Recently, renowned historians Annette Gordon-Reed and Peter Onuf came to Mount Vernon as part of the Michelle Smith Lecture Series to discuss their joint work, Most Blessed of the Patriarchs: Thomas Jefferson and the Empire of the Imagination.

From the Shops: Most Blessed of the Patriarchs

This character study of Thomas Jefferson explores his origins in Virginia, his five-year sojourn to Paris, and his views on Christianity, slavery, and race. We see not just his ideas and vision of America but come to know him in an almost familial way, such as through the importance of music in his life.

Tracing Jefferson's philosophical development from youth to old age, the authors explore what they call the "empire" of Jefferson's imagination; an expansive state of mind born of his origins in a slave society, his intellectual influences, and the vaulting ambition that propelled him into public life as a modern avatar of the Enlightenment who, at the same time, likened himself to a figure of old; "the most blessed of the patriarchs." Indeed, Jefferson saw himself as a "patriarch," not just to his country and mountain-like home at Monticello but also to his family, the white half that he loved so publicly, as well as to the black side that he claimed to love, a contradiction of extraordinary historical magnitude.


Many recent biographies have looked at aspects of Jefferson in isolation, or found him inscrutable. You seem to be directly writing against that notion of a confusing, conflicted Jefferson.

Annette Gordon-Reed: We think he is as coherent as any other human being—any complicated and intelligent person—would be. One of the things we say in the preface is that we try, whenever it is at all reasonable to do so, to take him at his word when he says he believes something, or he thinks something is going to happen.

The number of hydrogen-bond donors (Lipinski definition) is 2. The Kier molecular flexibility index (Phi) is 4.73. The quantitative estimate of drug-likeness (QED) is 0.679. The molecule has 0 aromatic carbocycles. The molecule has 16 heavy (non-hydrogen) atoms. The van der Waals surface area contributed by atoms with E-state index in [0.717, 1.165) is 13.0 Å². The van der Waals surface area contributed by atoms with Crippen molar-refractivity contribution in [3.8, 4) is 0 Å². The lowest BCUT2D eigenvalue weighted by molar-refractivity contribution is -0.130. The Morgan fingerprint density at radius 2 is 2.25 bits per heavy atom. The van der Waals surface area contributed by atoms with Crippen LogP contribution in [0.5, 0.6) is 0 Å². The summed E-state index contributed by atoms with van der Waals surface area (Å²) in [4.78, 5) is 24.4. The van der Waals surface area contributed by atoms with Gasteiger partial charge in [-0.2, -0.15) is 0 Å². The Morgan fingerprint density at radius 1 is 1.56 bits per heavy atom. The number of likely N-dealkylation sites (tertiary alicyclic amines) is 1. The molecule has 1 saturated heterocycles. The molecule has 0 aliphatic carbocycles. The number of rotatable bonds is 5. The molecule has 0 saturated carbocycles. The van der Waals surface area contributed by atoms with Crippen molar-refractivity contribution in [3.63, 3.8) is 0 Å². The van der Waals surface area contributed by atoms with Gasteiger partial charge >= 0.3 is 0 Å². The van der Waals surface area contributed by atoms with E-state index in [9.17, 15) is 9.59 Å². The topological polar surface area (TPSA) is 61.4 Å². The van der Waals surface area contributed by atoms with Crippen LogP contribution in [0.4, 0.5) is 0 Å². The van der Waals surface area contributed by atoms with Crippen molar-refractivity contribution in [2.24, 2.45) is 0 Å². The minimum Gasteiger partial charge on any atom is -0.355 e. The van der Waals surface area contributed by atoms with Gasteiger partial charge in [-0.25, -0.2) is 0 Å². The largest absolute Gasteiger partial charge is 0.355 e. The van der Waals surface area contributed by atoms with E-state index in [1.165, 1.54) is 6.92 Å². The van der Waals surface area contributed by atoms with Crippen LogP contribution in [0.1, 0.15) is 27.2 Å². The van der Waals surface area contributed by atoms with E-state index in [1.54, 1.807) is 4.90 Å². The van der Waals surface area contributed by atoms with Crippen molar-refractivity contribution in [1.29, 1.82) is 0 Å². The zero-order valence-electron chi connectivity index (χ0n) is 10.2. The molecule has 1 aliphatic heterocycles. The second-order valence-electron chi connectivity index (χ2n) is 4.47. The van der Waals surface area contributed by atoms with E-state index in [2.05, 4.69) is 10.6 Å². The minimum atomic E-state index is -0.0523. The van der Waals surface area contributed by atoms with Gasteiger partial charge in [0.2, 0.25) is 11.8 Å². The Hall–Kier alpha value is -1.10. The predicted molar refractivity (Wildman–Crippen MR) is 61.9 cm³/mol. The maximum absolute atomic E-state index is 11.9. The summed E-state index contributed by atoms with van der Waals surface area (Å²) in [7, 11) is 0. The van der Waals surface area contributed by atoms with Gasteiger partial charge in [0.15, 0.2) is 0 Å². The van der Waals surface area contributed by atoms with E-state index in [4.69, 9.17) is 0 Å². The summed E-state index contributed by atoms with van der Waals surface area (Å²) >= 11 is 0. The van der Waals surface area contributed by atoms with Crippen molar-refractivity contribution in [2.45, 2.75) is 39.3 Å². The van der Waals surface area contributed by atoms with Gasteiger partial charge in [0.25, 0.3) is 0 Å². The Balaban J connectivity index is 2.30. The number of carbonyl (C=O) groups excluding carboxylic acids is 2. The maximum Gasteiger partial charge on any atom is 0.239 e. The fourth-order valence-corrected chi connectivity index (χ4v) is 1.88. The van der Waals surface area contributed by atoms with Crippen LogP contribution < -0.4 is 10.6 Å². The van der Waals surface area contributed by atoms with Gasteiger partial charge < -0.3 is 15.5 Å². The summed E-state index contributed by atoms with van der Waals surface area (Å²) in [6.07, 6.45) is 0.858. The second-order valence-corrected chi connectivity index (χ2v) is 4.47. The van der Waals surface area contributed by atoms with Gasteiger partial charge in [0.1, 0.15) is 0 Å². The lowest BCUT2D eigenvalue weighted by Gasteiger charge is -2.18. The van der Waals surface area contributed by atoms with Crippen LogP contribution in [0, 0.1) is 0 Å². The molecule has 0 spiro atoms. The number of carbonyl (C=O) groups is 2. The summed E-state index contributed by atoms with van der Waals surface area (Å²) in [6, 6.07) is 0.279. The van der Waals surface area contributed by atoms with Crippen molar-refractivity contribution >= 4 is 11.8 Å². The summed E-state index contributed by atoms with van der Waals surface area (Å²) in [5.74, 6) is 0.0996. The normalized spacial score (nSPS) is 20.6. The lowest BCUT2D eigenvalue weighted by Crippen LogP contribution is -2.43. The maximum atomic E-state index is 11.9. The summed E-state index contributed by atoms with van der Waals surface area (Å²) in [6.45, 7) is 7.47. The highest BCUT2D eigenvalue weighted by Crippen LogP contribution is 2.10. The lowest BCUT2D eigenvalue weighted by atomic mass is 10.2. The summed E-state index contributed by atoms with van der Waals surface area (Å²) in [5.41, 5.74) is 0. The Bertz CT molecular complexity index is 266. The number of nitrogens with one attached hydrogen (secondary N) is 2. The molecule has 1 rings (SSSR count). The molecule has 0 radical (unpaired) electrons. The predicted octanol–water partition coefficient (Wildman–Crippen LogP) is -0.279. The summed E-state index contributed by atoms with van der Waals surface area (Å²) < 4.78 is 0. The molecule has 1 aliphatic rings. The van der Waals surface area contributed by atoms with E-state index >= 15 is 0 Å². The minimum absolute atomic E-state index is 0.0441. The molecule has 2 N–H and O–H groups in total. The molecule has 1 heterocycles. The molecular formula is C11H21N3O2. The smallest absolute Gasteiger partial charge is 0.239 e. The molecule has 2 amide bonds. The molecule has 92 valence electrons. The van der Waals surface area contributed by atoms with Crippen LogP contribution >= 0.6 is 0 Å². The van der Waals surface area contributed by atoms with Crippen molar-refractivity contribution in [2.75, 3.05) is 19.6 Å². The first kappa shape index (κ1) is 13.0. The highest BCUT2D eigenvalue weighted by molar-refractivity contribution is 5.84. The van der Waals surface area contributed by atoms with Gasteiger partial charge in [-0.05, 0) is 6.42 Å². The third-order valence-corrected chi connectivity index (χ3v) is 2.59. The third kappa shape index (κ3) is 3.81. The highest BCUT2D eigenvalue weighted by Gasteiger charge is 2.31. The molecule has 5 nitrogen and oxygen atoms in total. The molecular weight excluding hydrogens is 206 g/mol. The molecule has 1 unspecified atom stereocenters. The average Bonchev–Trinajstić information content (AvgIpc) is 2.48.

Peter Onuf: I think there's actually a surplus of coherence, if that's possible. What I mean by that is he’s self-conscious, and one of the themes of the book is Jeffersonian self-fashioning, and that's always with reference to audiences, so it's his life-long effort for him to find a place for himself in his world. That’s why I think you really need to know his world well, and I think also, conversely, you get to know his world a little bit better once you’ve studied him.

Annette Gordon-Reed and Peter Onuf in the Washington Library at Mount Vernon (Maria Bryk)

A key aspect of this book—the awareness of how people change over time—is crucial here.

Gordon-Reed: It’s really interesting, because even though the book doesn't proceed chronologically, we try to pay attention to chronology, and that’s been one of my pet peeves about writing on Jefferson. People will take something that happened in 1794 and explain something that happened in 1824.

Onuf: I think one of the most remarkable areas where there is this fallacy of the timeless mind, and I’ll admit that I was prone to this myself, or have been, is on slavery.

How do his ideas about slavery as an institution change over time?

Gordon-Reed: He starts out as part of a class of people that accepts slavery as a natural part of their lives, and then he begins to question that. In his commonplace books, he writes down the inscription for an African slave, a poem that’s talking about people ripped from their homeland, and by a cruel tyrant, forced to do all these kinds of things. Words that echo what he says in the excised part of the Declaration of Independence. He’s in his 20s. This is his vision of what it means to be against the slave trade. We look at that now and say, “that’s not an anti-slavery measure,” and it turns out not to be. But in his 20s, he actually thought it was.

Onuf: This is a good example of how we customarily think of Jefferson, because he tells us in 1814, when he writes to Edward Coles, that in colonial days, “We never thought of slaves as human beings.” That they were like cattle, and then he has his enlightenment epiphany, and that’s all you need to know, because once he’s realized that we’re dealing with real human beings, unjustly held in bondage, then that's what he holds true to, to the end of his life, but it’s a lot more complicated than that.

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